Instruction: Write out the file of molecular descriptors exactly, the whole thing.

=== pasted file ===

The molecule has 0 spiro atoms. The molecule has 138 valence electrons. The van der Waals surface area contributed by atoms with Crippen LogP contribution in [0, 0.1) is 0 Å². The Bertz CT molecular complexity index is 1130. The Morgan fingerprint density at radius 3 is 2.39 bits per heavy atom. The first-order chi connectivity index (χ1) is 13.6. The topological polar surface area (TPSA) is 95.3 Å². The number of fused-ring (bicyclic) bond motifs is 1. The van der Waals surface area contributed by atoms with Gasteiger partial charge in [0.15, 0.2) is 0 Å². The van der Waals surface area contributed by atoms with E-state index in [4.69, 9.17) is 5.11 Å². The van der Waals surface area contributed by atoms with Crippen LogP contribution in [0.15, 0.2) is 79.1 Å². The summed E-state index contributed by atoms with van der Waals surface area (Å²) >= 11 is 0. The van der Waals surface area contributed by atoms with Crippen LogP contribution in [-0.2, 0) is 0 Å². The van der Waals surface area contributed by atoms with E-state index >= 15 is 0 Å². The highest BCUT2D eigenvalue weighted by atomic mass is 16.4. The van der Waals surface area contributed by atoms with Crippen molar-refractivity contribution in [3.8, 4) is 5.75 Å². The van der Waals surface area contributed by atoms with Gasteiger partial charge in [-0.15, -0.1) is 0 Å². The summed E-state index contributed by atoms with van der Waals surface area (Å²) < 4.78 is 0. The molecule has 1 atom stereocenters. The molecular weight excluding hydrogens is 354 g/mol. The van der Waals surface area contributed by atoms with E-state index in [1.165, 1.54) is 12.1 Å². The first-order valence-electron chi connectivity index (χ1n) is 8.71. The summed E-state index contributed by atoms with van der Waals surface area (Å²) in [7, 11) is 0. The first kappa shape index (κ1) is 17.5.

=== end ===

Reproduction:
The molecule has 0 spiro atoms. The molecule has 138 valence electrons. The van der Waals surface area contributed by atoms with Crippen LogP contribution in [0, 0.1) is 0 Å². The Bertz CT molecular complexity index is 1130. The Morgan fingerprint density at radius 3 is 2.39 bits per heavy atom. The first-order chi connectivity index (χ1) is 13.6. The topological polar surface area (TPSA) is 95.3 Å². The number of fused-ring (bicyclic) bond motifs is 1. The van der Waals surface area contributed by atoms with Gasteiger partial charge in [0.15, 0.2) is 0 Å². The van der Waals surface area contributed by atoms with E-state index in [4.69, 9.17) is 5.11 Å². The van der Waals surface area contributed by atoms with Crippen LogP contribution in [0.15, 0.2) is 79.1 Å². The summed E-state index contributed by atoms with van der Waals surface area (Å²) >= 11 is 0. The van der Waals surface area contributed by atoms with Crippen LogP contribution in [-0.2, 0) is 0 Å². The van der Waals surface area contributed by atoms with E-state index >= 15 is 0 Å². The highest BCUT2D eigenvalue weighted by atomic mass is 16.4. The van der Waals surface area contributed by atoms with Crippen molar-refractivity contribution in [3.8, 4) is 5.75 Å². The van der Waals surface area contributed by atoms with Gasteiger partial charge in [-0.15, -0.1) is 0 Å². The summed E-state index contributed by atoms with van der Waals surface area (Å²) < 4.78 is 0. The molecule has 1 atom stereocenters. The molecular weight excluding hydrogens is 354 g/mol. The van der Waals surface area contributed by atoms with E-state index in [1.165, 1.54) is 12.1 Å². The first-order valence-electron chi connectivity index (χ1n) is 8.71. The summed E-state index contributed by atoms with van der Waals surface area (Å²) in [7, 11) is 0. The first kappa shape index (κ1) is 17.5.